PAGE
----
"A factory or other productive organisation has, besides its economic function as a producer of goods, a financial object:
it may be regarded on the one hand as a device for the distribution of purchasing power to individuals, through -the media of wages, salaries, and dividends; and on the other hand, as a manufactory of prices-financial values. From this standpoint, its payments may be divided into two groups:-
Group A: All payments made to individuals (wages, salaries, and dividends).
Group B: All payments made to other organisations (raw materials, bank charges and other external costs).
Now the rate of flow of purchasing power to individuals is represented by A, but since all payments go into prices, the rate of flow of prices cannot be less than A + B. Since A will not purchase A +B, a proportion of the product at least equivalent to B must be distributed by a form of purchasing power which is not comprised in the description grouped under A.”

Simple as "the theorem" appears to be, it is in fact capable of different interpretations. The most straightforward and that to be derived on the whole from Major Douglas' earlier writings is to understand "A" as all the A payments made in the system, and “B” to mean all the B payments made in the system.
In this case the theorem is certainly true. But it is no proof of any deficiency. For Major Douglas is arguing that the money in the hands of consumers must be sufficient not only to pay the costs incurred by the retailer - the man from whom the finished article is bought - but to pay at one and the same time the costs of the retailer, the wholesaler, the manufacturer, the producer of raw material, etc. It is clearly totally unnecessary for the consumer, however, to do any such thing.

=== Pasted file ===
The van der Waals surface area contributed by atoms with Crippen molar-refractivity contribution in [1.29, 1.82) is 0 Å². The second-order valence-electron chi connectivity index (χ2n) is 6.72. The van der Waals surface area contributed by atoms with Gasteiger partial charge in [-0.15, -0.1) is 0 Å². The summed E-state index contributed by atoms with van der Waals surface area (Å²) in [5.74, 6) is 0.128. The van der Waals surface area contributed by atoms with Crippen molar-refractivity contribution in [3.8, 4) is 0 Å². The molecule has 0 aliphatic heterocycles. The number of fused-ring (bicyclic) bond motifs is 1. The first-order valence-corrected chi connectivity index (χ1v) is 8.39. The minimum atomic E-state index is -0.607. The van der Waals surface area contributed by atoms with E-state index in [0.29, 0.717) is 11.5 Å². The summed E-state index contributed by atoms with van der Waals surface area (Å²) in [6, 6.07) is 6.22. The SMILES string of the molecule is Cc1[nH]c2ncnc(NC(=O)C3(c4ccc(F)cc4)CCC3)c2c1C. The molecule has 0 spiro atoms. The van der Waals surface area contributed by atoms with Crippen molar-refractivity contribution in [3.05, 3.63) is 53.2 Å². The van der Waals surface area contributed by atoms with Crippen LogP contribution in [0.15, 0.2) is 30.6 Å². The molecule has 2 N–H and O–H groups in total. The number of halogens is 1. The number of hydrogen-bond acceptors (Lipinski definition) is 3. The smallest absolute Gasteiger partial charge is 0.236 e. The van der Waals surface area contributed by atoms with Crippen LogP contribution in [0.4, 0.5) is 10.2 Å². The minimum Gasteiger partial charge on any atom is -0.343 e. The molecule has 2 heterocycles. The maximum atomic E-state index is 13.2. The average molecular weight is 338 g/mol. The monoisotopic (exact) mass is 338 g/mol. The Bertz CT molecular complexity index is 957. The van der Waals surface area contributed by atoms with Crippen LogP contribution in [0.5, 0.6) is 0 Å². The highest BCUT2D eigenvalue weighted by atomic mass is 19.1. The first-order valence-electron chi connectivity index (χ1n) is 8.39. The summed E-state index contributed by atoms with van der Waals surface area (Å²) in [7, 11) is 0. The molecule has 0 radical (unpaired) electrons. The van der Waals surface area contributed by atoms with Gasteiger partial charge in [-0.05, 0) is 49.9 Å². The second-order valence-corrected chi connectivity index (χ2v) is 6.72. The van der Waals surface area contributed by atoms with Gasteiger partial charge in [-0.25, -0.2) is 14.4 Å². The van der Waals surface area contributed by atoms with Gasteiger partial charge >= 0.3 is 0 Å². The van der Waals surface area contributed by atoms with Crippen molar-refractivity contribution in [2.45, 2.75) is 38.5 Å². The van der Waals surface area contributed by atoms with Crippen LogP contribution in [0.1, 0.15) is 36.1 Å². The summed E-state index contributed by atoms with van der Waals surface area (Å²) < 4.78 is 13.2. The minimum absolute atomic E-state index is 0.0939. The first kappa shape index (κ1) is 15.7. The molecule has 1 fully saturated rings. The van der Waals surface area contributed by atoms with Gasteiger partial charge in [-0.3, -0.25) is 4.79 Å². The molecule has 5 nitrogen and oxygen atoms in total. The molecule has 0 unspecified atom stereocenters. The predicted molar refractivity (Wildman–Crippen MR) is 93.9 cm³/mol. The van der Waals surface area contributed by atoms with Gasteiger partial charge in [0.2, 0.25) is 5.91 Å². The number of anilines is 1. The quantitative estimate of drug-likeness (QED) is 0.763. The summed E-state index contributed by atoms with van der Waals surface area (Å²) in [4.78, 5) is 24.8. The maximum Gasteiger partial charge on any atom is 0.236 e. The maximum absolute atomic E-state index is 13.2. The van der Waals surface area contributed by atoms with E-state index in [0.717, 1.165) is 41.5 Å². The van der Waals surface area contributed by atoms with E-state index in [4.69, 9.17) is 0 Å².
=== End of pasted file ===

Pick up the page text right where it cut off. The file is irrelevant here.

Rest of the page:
The retailer, at least, will be satisfied so long as he can recover from the consumer his own costs of production. The wholesaler wll1 be satisfied If he recovers his costs not from the consumer but from the retailer by means of a B not an A payment. Similarly the manufacturer and the producers at earlier stages will also be recovering their costs by means of B not A payments.

* According to Sir Walter Layton ("Introduction to the Study of Prices") Joint Stock Bank deposits rose from £895,000,000 in 1914 to £1,874,000,000 in 1919. Profits rose from £9,000,000 in 1914 to £24,000,000 in 1919. Mr. Reginald McKenna speaking in January, 1920, said "Bank deposits have increased by £1,230,000,000, of which £r ,100,000,000 is in consequence of Bank loans. £800,000,000 of this was lent to the State and only £300,000,000 to trade.

Alternative Interpretation

The theorem is capable, however, of another interpretation. It may be claimed that A and B refer only to the final stage of production. The producer at the last stage incurs A costs and B costs: his total costs are therefore A + B. But he has distributed to consumers only A. Is there not then a deficiency? The answer is clearly that the consumers' income which is available for buying the finished products is equal not simply to the A payments made by the last producer but to the A payments made by the producers of all stages.